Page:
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Oklahoma botches execution, raising questions on death penalty in U.S DinarDailyUpdates?bg=330099&fg=FFFFFF&anim=1

Oklahoma botches execution, raising questions on death penalty in U.S

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Oklahoma botches execution, raising questions on death penalty in U.S Empty Oklahoma botches execution, raising questions on death penalty in U.S

Post by Goldiegirl Thu May 01, 2014 10:53 am

You have to click the link to watch the video.
 
https://ca.news.yahoo.com/oklahoma-halts-execution-inmate-dies-apparent-heart-attack-005203696.html
 
OKLAHOMA CITY (Reuters) - Oklahoma inmate Clayton Lockett died during a botched execution on Tuesday, minutes after a doctor had called a halt to the procedure, raising more questions about new death penalty cocktails used by the state and others.
 
Thirteen minutes after a doctor administered a lethal injection at the state's death chamber in McAlester, Lockett lifted his head and started mumbling. The doctor halted the execution, said state corrections department spokesman Jerry Massie.
 
Lockett died of an apparent massive heart attack about 40 minutes after the procedure started, he said.
 
"We believe that a vein was blown and the drugs weren't working as they were designed to. The director ordered a halt to the execution," Massie said.
 
The troubled execution was expected to have national implications, with lawyers for death row inmates having argued that new lethal injection cocktails used in Oklahoma and other states could cause undue suffering and violate constitutional protections against cruel and unusual punishment.
 
"This could be a real turning point in the whole debate as people get disgusted by this sort of thing," said Richard Dieter, the executive director of the Death Penalty Information Center, which monitors capital punishment.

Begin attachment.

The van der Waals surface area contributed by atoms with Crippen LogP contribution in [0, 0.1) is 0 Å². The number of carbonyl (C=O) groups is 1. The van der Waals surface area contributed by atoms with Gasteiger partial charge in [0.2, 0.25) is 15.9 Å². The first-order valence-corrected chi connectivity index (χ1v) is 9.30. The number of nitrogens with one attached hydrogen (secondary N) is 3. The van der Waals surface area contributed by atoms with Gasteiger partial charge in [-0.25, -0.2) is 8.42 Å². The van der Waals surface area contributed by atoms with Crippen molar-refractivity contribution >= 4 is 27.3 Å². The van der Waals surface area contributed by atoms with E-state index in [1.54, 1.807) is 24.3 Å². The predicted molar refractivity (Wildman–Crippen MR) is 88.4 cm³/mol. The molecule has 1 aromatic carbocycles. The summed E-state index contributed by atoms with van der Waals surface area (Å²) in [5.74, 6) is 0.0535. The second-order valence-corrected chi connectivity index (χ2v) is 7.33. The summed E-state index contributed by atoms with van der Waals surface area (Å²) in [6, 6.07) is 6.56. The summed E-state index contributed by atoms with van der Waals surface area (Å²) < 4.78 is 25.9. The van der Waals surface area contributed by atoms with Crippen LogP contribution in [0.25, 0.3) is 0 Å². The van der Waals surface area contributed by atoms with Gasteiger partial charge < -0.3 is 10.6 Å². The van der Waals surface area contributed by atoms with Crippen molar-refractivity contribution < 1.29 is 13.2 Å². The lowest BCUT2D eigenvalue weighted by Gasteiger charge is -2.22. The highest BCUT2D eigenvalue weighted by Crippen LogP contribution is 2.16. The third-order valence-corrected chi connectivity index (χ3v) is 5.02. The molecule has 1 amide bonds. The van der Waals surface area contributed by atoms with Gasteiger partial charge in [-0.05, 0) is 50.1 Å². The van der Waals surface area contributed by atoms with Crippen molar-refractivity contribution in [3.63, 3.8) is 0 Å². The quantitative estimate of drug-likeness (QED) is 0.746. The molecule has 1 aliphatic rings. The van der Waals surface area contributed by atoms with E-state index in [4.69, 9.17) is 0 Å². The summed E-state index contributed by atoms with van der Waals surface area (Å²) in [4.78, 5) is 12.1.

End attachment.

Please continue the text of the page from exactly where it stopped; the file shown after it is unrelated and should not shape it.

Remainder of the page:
"This might lead to a halt in executions until states can prove they can do it without problems. Someone was killed tonight by incompetence," Dieter said.
Witness Ziva Branstetter told broadcaster MSNBC Lockett was thrashing about and appeared to be in pain. The state blocked off the scene from witnesses a few minutes after the troubles started by drawing a curtain on the execution chamber.
 
"His body was sort of bucking. He was clenching his jaw. Several times he mumbled phrases that were largely unintelligible," she said.
 
The execution had been put on hold for several weeks due to a legal fight over a new cocktail of chemicals for the lethal injection, with lawyers arguing the state was withholding crucial information about the drugs to be used.
 
'TORTURED TO DEATH'
Last week, the state Oklahoma Supreme Court lifted stays of execution for Lockett and another inmate who was also scheduled to be executed on Tuesday, saying the state had provided them with enough information about the lethal injection cocktail to meet constitutional requirements.
The other inmate, Charles Warner, who was scheduled to be put to death two hours after Lockett on Tuesday, has been granted a 14-day stay of execution after the problems.
 
"I have asked the Department of Corrections to conduct a full review of Oklahoma's execution procedures to determine what happened and why during this evening's execution of Clayton Derrell Lockett," Governor Mary Fallin said.
 
Oklahoma had set up a new lethal injection procedure and cocktail of chemicals earlier this year after it was no longer able to obtain the drugs it had once used for executions.